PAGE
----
Ironically, it has been observed that Jones was the more outspoken of the two in trumpeting the results of the study, despite Yarhouse coming from a traditionally more conservative college. For an essentially academic work, the book is notable for its evangelistic flavour. Chignell’s revelations about Wheaton College confirm that Jones in particular has a partisan interest in the homosexuality debate.

Someone didn’t want the Wheaton story published

This website is the author’s own account of his difficult battle to get the piece published. It was written to coincide with the eve of the appointment of a new president for Wheaton College, and was originally commissioned by John Wilson, editor of Books & Culture, an often-thoughtful evangelical publication under the Christianity Today banner. It was accepted “enthusiastically,” Chignell says, in mid-September 2009.

It was due to be published last year, but was unexpectedly pulled by Harold Smith, CEO of Christianity Today International, a day or two before it was to go to press. Wilson told Chignall that “this sort of editorial control had never been exercised in the fourteen-year history of Books and Culture.”

Smith insisted that several issues with the article be addressed before it could be published. It was taken away and revised, and a few meetings later it was again scheduled to run. Just a few days after this confirmation, however, the piece was pulled for a last time. Chignell writes:

The following Monday, Smith called Wilson in and told him that the piece was irrevocably dead. In a note to me, Smith expressed sympathy but gave no explanation, except to say that “new hurdles” had arisen. He did promise that no one from Wheaton College had directly intervened.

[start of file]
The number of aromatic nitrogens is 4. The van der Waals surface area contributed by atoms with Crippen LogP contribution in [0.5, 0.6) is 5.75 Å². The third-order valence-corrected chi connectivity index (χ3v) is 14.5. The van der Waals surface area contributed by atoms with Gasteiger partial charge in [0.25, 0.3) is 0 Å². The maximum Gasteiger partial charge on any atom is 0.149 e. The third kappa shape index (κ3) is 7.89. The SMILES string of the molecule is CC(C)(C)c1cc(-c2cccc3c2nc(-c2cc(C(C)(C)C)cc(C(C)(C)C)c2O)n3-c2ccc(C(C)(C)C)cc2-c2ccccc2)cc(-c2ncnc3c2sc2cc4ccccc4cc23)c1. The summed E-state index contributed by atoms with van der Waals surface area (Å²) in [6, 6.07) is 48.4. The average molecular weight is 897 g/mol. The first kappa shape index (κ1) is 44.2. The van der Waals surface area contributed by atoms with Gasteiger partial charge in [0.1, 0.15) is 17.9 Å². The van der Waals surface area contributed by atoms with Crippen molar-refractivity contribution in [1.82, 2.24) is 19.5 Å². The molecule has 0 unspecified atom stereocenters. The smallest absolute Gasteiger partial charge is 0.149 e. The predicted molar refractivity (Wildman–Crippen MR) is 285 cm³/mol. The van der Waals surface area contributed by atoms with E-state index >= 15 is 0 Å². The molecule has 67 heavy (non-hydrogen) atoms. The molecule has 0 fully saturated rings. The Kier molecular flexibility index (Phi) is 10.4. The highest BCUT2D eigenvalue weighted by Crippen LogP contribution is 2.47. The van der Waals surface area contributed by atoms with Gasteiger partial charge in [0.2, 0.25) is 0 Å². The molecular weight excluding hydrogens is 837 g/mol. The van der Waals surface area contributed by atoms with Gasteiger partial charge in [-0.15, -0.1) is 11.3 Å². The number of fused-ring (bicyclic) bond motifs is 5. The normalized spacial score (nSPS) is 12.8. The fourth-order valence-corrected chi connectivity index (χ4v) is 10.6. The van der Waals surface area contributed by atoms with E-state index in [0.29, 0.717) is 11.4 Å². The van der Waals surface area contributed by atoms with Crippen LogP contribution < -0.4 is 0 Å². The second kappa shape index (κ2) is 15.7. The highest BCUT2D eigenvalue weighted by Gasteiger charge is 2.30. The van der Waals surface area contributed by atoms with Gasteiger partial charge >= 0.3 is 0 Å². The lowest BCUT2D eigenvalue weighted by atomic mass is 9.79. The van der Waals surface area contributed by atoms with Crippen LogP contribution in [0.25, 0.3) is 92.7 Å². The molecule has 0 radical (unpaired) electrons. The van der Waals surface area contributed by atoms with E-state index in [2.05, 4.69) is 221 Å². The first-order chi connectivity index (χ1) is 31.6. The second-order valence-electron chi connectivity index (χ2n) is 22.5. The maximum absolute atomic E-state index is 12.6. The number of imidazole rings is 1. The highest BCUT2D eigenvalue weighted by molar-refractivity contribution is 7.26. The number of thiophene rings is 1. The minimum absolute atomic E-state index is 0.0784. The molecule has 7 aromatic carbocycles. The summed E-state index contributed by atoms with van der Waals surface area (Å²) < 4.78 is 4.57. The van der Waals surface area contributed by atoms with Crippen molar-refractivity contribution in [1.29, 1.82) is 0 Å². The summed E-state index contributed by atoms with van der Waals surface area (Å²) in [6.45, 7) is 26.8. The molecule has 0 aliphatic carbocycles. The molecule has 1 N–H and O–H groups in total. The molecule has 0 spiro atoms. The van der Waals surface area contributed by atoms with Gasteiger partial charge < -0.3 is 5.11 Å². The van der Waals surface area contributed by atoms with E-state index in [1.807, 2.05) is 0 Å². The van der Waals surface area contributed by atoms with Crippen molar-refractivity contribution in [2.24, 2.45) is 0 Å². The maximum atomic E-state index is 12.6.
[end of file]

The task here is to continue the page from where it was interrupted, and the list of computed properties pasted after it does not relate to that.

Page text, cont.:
Evangelicalism’s battle of the generations

At the heart of Chignell’s piece is a conflict between generations of evangelicals. He graduated from Wheaton himself, and recalls the effect on the school of Bill Clinton’s election as US President in 1992:

At Wheaton in the fall of 1992 (my freshman year), there was intense soul-searching about why God had denied the victory just as change on key issues like abortion seemed within reach. The night after the election, students held a massive vigil, heads bowed and leaders speaking anxiously about the coming liberal onslaught.

He compares that to the reaction to Obama in 2008:

At Wheaton in the fall of 2008, by contrast, the predominantly African American Gospel Choir took the chapel stage the morning after Obama’s election and gave a rousing performance of “God Bless America.” That night there was a panel discussion in which Litfin, too, emphasized that future evangelicals “cannot afford to be seen as in the hip pocket of any particular polity or political entity.”

These are changing times. Many younger evangelicals identify with the political progressives and liberals of the Democratic Party, rather than the social and moral conservatives of the Republicans and their evangelical forebears. In 1993, Wheaton was a place where “the culture wars were hot, with many students (presciently) advocating a hard-right turn as the path to Republican recovery,” Chignell tells us. At Wheaton in 2010, party politics has waned, with students “far more concerned with the relationship between their faith and social justice than with political affiliation,” according to Juliana Wilhoit, the head of what she calls “the most anemic College Democrats organization north of Bob Jones.”

The Jones-Yarhouse study was a valiant attempt to rescue an ex-gay movement whose once-popular claims are fading.  Likewise, the attempts of the outgoing Wheaton President Duane Liftin and his number two to instill by force on Wheaton a hardline “orthodoxy” seem to be last-ditch efforts to salvage the remnants of an increasingly threatened socially conservative evangelicalism.